The king was eager to try anything that might make him human. If this was his chance, then he had to take it. He had never met a human before, but despite his size, this little creature seemed very wise. No one had ever stood up to him like this before. And if this human teacher said
eyes would suit him better, then self-made eyes it would be. Yes, he – the great king of the sea, and soon, the land – would make the most beautiful and powerful eyes ever known.

“Great idea, little human,” the monster said, nodding his slimy head and shaking his crown. “You are right, of course. Your tiny little eyes would not look right on such a magnificent large head as my own. And I don’t want people to laugh at me!”

Magnus Fin went on, encouraged that the monster had considered his suggestion and seemed to have discarded the idea of plucking out his own eyes. He wracked his brains, trying desperately to think of a way to outwit the false king. At last he came up with a plan that might
just work.

“Yes, it’s easy to make them,” he said, “and with all the servants you have, they’ll be made in no time.”

The monster nodded. He, the great king, did not want to look stupid. He didn’t want humans to laugh at him. Yes, he would have two magnificent eyes made: one green and one brown, just like this wise boy’s. Green for dominance over the sea and brown for dominance over the land.

“Now listen carefully,” said Magnus Fin. “You’ll need to brew up dark sand from the bottom of the ocean then mix in some rust from the hull of a sunken tanker. Find petrol and a few batteries. Mix everything into a fine paste and shape it into a circle – as big as you want. That’s for your brown eye. For the green eye you’ll need to boil up ripe seaweed shoots then find an old green bottle and smash that up. Find a few drops of diesel, mix everything together and you’ll have one beautiful green eye. Now for the blue pupils – find traces of mercury. On my way here I saw some dumped first-aid kits. Find a thermometer, break one and capture the mercury, then add it to the crushed shell of a blue periwinkle. Take one tear from a selkie, and shape this mixture into small circles.”

No sooner had Magnus Fin uttered his recipe than the monster bellowed out orders for two eyes to be made – immediately: one from brewed dark sand and rust, petrol and batteries; one from seaweed, diesel and smashed green glass; the pupils from shell, one selkie tear and mercury. Instantly the army, the police force, the doctors,
the surgeons, the bodyguards, all heeded his order. Every creature for miles around worked for the king. No matter how ludicrous the command, they were under pain of death to carry it out.

And so thousands of servants set off in search of sand to brew, rust to scrape, mercury to find, green glass to smash, fresh seaweed to pick, winkles to smash, and a tear to stir it all together with.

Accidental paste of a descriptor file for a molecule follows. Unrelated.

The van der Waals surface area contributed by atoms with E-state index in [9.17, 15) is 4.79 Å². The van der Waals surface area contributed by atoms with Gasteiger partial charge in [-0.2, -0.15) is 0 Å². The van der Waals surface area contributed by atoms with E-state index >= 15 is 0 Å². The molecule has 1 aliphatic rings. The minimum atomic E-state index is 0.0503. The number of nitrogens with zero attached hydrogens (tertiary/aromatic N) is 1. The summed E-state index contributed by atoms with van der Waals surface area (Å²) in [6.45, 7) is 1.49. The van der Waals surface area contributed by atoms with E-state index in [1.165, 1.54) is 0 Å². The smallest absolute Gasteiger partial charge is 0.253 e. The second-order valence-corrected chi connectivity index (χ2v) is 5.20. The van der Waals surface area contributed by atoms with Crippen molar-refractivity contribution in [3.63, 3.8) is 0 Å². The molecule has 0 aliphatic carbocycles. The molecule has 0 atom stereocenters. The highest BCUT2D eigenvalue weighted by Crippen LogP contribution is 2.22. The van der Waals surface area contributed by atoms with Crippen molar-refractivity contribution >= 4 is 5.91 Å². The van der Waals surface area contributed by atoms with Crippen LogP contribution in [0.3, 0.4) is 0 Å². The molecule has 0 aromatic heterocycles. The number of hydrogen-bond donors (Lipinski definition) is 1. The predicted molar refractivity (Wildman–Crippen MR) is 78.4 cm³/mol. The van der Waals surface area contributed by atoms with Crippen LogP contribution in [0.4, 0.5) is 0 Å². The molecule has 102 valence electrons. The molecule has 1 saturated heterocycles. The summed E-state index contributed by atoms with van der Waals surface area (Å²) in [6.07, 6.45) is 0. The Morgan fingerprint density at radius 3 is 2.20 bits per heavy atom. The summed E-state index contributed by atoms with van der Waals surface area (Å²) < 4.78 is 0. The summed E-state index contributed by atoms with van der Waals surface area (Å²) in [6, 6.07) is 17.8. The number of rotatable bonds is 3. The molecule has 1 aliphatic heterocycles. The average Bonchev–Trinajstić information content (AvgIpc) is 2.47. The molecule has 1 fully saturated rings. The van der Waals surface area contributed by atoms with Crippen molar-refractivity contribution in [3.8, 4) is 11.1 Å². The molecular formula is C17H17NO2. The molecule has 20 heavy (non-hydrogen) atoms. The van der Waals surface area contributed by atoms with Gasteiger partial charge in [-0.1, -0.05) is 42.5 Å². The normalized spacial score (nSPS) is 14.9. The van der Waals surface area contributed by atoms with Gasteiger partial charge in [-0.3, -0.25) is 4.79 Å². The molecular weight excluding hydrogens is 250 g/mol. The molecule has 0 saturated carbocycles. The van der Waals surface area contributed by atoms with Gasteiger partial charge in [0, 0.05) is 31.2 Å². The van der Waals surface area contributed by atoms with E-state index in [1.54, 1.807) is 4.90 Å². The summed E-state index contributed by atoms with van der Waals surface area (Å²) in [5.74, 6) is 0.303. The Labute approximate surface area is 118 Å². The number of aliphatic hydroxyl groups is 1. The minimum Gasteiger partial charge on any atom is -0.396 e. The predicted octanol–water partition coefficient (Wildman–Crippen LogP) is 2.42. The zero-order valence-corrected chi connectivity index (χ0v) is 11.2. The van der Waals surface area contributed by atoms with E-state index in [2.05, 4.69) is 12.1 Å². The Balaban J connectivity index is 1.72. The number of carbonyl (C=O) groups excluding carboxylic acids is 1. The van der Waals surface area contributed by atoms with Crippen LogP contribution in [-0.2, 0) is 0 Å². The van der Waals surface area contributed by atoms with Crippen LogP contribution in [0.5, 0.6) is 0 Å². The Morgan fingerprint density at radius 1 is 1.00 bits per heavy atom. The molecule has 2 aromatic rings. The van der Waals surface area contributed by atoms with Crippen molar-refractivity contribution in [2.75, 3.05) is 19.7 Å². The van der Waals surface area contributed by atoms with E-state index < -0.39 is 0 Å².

“I must be the one to gather the tear,” shouted Magnus Fin. Desperately he tried to think of ways he could help Aquella. Like his father, she had no seal skin and was trapped in her human form. “The sharks must open her cage; I must mix the eye paste with her tears.”

“Open, shut, open, shut, you’re making me dizzy! Sharks, open the cage!”

“But your most gracious—”

“Shut up – don’t start. And don’t contradict me, OK? I know I said shut it two seconds ago but now I’m saying open it, OK?” The monster bellowed, but not as angrily as before. Magnus Fin could tell there was some kind of trembling monster excitement under that thundering bossy voice.

The cage swung open and Magnus Fin swam into the alcove. He cupped his hands together, held them under Aquella’s face and gathered her tear.

“I am with you,” she said, before Magnus Fin swam back to the table. Magnus felt strength and courage fill him, just knowing there was one other creature in this terrible place on his side. His heart sank hearing the crunching sound of the shark’s jaw locking Aquella’s cage behind him.

Magnus Fin returned to the grand table with Aquella’s tear. The servant fish were already back, laden down with broken glass, batteries, seaweed and rust. The banqueting table that once upon a time had been a cruise ship was now a laboratory. Strong great white sharks pulped the ingredients with their teeth then jellyfish stirred the mixture in metal pots. Magnus Fin dropped Aquella’s tear into the mercury. Soon the laboratory would be an operating table. Whilst all the hustle and eye-making bustle was going on, the monster drew his tentacles under him and sat on them, leaning his head on the table and staring petulantly at Magnus Fin.

“It’s no fun being king any more,” he said, pouting. “The sea is dying. I locked Neptune up. I mean, we can’t have two great kings, can we? I tried to kill him. Yes, I did. But it didn’t work. So I put him to sleep, didn’t I. How? Are you asking me how, little human boy?”

Magnus Fin wasn’t aware of asking the monster anything, but it was true, the thought clamoured in his head,
? How did this stupid, cruel monster manage to overcome the great King Neptune?

“It’s great what comes down your human waste pipes.” The monster leant closer, as though sharing
a secret. “Heh-heh. Little pills, little potions. All sorts of magical things. Easy peasy to put these wonderful little things into Neptune’s cavern and kill his water. But there’s a little problem, you see: Neptune knows the secret of the waves and he wouldn’t tell me, would he. So the sea is dying and I’m bored. It’s no fun down here any more. There’s no one to talk to around here. I like you, boy; you understand me.”

Magnus Fin shrank back, out of flicking range of the vile green tongue. The wide mouth gaped open like a cave. For a second Magnus Fin thought of his father and his cave on the beach, and of his own Neptune’s cave, and he longed to be back home.